It appears the pandemic puppy boom has gone bust.
At the start of the COVID-19 pandemic, a lot of city dwellers adopted a furry friend to combat boredom, loneliness, and anxiety. But with the rise of people returning to the office — not to mention the cost of living — a large portion of those pets are being dropped off at shelters.
Toronto Animal Services says 709 pets (cats, dogs, and others) were given to city shelters so far this year, compared to 404 during the same time period in 2021. According to the city-run agency, the majority of the animals are cats.
The problem is so bad that TAS had to create a waitlist for people wanting to surrender their pets.
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Other cities like Calgary and Winnipeg are reportedly dealing with an influx of surrendered animals and are facing overcapacity. The Winnipeg Humane Society even tweeted recently that the shelter is “bursting at the seams.”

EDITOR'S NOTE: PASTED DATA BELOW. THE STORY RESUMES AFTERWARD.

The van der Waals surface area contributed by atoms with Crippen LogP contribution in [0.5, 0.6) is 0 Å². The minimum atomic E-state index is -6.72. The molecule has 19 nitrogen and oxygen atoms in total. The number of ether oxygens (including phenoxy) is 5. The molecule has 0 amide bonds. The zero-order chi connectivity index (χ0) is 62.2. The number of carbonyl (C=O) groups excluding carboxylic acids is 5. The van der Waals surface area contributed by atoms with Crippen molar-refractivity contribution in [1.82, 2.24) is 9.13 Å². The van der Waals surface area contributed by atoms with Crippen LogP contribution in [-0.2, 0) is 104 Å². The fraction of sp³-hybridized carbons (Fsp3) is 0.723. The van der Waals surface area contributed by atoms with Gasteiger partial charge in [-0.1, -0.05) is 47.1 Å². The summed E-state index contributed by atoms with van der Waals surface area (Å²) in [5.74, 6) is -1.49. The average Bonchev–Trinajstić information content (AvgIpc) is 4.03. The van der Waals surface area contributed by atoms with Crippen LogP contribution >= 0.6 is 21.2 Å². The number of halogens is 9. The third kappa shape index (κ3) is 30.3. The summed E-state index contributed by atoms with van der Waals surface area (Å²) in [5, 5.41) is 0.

On the other hand, the Toronto Humane Society tweeted in June that it has not seen an increase in people “relinquishing” their pets.
Hi there, we have not seen an increase in people relinquishing their pets. We have many programs in place such as our pet food bank, urgent care foster program and more to help prevent this.
— Toronto Humane Society (@THS_tweet) June 22, 2022
In an effort to get people to keep their pets at home, TAS has announced the return of pop-up pet food banks and its mobile Chip Truck that provides low-cost microchips and rabies vaccines in various neighbourhoods.